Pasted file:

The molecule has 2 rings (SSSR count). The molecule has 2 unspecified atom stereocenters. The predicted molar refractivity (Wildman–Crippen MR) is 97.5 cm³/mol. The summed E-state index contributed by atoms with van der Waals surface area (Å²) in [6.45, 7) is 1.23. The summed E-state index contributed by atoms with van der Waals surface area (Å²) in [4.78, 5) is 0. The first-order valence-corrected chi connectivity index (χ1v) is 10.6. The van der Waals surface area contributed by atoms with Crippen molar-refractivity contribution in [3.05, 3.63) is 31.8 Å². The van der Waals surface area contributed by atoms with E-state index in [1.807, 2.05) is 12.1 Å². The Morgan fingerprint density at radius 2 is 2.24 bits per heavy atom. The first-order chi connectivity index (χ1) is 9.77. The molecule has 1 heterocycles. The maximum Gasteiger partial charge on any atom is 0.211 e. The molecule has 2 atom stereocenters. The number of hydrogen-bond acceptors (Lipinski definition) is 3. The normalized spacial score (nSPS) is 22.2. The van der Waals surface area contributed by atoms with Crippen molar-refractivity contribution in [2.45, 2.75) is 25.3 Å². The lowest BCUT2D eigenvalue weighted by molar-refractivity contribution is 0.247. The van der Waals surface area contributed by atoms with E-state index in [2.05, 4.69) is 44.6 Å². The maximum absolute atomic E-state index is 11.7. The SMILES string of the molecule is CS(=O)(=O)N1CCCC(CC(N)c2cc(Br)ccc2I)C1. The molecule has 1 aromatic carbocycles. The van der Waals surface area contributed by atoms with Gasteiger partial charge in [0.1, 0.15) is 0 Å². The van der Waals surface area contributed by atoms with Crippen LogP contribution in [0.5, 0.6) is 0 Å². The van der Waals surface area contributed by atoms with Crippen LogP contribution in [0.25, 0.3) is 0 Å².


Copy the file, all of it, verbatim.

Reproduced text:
The molecule has 2 rings (SSSR count). The molecule has 2 unspecified atom stereocenters. The predicted molar refractivity (Wildman–Crippen MR) is 97.5 cm³/mol. The summed E-state index contributed by atoms with van der Waals surface area (Å²) in [6.45, 7) is 1.23. The summed E-state index contributed by atoms with van der Waals surface area (Å²) in [4.78, 5) is 0. The first-order valence-corrected chi connectivity index (χ1v) is 10.6. The van der Waals surface area contributed by atoms with Crippen molar-refractivity contribution in [3.05, 3.63) is 31.8 Å². The van der Waals surface area contributed by atoms with E-state index in [1.807, 2.05) is 12.1 Å². The Morgan fingerprint density at radius 2 is 2.24 bits per heavy atom. The first-order chi connectivity index (χ1) is 9.77. The molecule has 1 heterocycles. The maximum Gasteiger partial charge on any atom is 0.211 e. The molecule has 2 atom stereocenters. The number of hydrogen-bond acceptors (Lipinski definition) is 3. The normalized spacial score (nSPS) is 22.2. The van der Waals surface area contributed by atoms with Crippen molar-refractivity contribution in [2.45, 2.75) is 25.3 Å². The lowest BCUT2D eigenvalue weighted by molar-refractivity contribution is 0.247. The van der Waals surface area contributed by atoms with E-state index in [2.05, 4.69) is 44.6 Å². The maximum absolute atomic E-state index is 11.7. The SMILES string of the molecule is CS(=O)(=O)N1CCCC(CC(N)c2cc(Br)ccc2I)C1. The molecule has 1 aromatic carbocycles. The van der Waals surface area contributed by atoms with Gasteiger partial charge in [0.1, 0.15) is 0 Å². The van der Waals surface area contributed by atoms with Crippen LogP contribution in [0.5, 0.6) is 0 Å². The van der Waals surface area contributed by atoms with Crippen LogP contribution in [0.25, 0.3) is 0 Å².